Lemon juice is a very acidic liquid that you can use to "cook" your fish without the use of heat, creating a dish called ceviche that is common in Central and South America. The acid in the lemon juice chemically denatures the proteins in your fish, similar to the way that the proteins are denatured when heated. Because the acid won't kill all the harmful microorganisms in the fish, though, some people should never consume food prepared this way. If you do, use fish that's been commercially frozen in temperatures below 0 degree Fahrenheit to make your ceviche.
Things You'll Need
Commercially frozen saltwater white fish
Covered glass bowl
Lemons or lemon juice
Olive oil, hot sauce, sugar or vinegar
Cilantro, parsley or avocado slices
Remove the skin, bones and blood line from your fish once you have defrosted it. While you can use any fish to create ceviche, saltwater white fish like sea bass, mahi mahi, flounder and grouper work best. These types of fish have a semi-firm texture and light flavor, which will "cook" well with the lemon juice.
Chop your fish into small cubes, around an inch in size, and place them in a glass bowl. Lemon juice will denature small pieces of the fish more evenly than larger ones, and impart some tangy flavor to them.
Squeeze several lemons to make enough juice to cover your fish. Fresh juice gives the fish the nicest flavor but you can also use bottled juice, which is slightly more acidic and may cook your fish a little faster.
Dice a few onions to add to the fish. The onion will become softer when marinated in the lemon juice, and will impart a pleasant flavor into the fish.
Cover the fish in lemon juice and sprinkle some salt on the fish for flavor.
Marinate the fish in the lemon juice for at least 30 minutes and up to 6 hours, in a covered bowl. Place the bowl in the refrigerator at 40 degrees F, or lower.
Check the fish after 30 minutes to an hour to see if it's ready, as some types of fish may denature more quickly than others, and can become mushy if marinated too long. The flesh of the fish should be white, firm and opaque.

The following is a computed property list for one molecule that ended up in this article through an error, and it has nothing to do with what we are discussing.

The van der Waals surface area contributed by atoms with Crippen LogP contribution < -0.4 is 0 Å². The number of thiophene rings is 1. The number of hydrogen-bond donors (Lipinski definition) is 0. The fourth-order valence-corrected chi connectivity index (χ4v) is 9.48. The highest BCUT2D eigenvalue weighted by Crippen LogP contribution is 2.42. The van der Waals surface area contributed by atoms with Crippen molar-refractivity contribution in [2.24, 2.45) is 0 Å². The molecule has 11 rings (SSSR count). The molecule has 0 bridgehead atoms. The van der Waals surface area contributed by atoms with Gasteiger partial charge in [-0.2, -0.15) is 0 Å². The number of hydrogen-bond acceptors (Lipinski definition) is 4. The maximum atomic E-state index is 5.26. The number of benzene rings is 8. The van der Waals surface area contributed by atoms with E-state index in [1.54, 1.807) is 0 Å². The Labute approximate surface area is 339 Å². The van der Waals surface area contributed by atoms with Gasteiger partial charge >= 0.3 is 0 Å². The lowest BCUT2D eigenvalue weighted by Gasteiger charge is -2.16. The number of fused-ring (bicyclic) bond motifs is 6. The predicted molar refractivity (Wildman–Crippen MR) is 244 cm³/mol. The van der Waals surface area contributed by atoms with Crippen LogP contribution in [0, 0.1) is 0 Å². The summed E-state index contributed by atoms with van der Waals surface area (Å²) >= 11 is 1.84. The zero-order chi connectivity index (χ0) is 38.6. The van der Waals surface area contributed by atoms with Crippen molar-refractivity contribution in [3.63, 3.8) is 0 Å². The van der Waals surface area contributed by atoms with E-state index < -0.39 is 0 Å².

Add chopped vegetables, like red or green peppers, tomatoes or hot chili peppers, 10 to 30 minutes before you serve the fish. While you can marinate these veggies with the fish the entire time, they tend to lose their vibrant colors and crunchy textures.
Mix in some olive oil, hot sauce, sugar or vinegar to further flavor the fish before serving.
Serve the dish, using a slotted spoon, in cocktail glasses to your guests; garnish with a little cilantro, parsley or some avocado slices.
Ceviche only lasts about a day in the refrigerator at 40 F or below.
Use commercially frozen fish to make your ceviche because your freezer isn't cold enough to kill most harmful microorganisms, which are killed in fish frozen at 31 F below zero for at least 24 hours, recommends the Seafood Health Facts website.
Even ceviche made with commercially frozen fish may still contain harmful microorganisms, which can affect those with weakened immune systems and pregnant women, warns the U.S. Food and Drug Administration.
Only use a glass or plastic bowl to marinate the fish because metal will react with the acids in the lemon juice.
- The Washington Post: The Acid Test
- U.S. Food and Drug Administration: Fresh and Frozen Seafood: Selecting and Serving It Safely
- The Guardian: How to Make Perfect Ceviche
- Seafood Health Facts: Seafood Safety
- Science and Food: Ceviche
- North Carolina State University: Celebrate with Safe Salsa
- National Center for Home Food Preparation: Ingredients for Salsa Recipes
- EatByDate: Shelf Life of Fish
- The Huffingon Post: How to Make the Perfect Ceviche, and Common Mistakes to Avoid
- Aurora Catering: The Definitive Ceviche
- The Christian Scientist Monitor: Ceviche: All You Need Is Raw Fish, Lime Juice, and Patience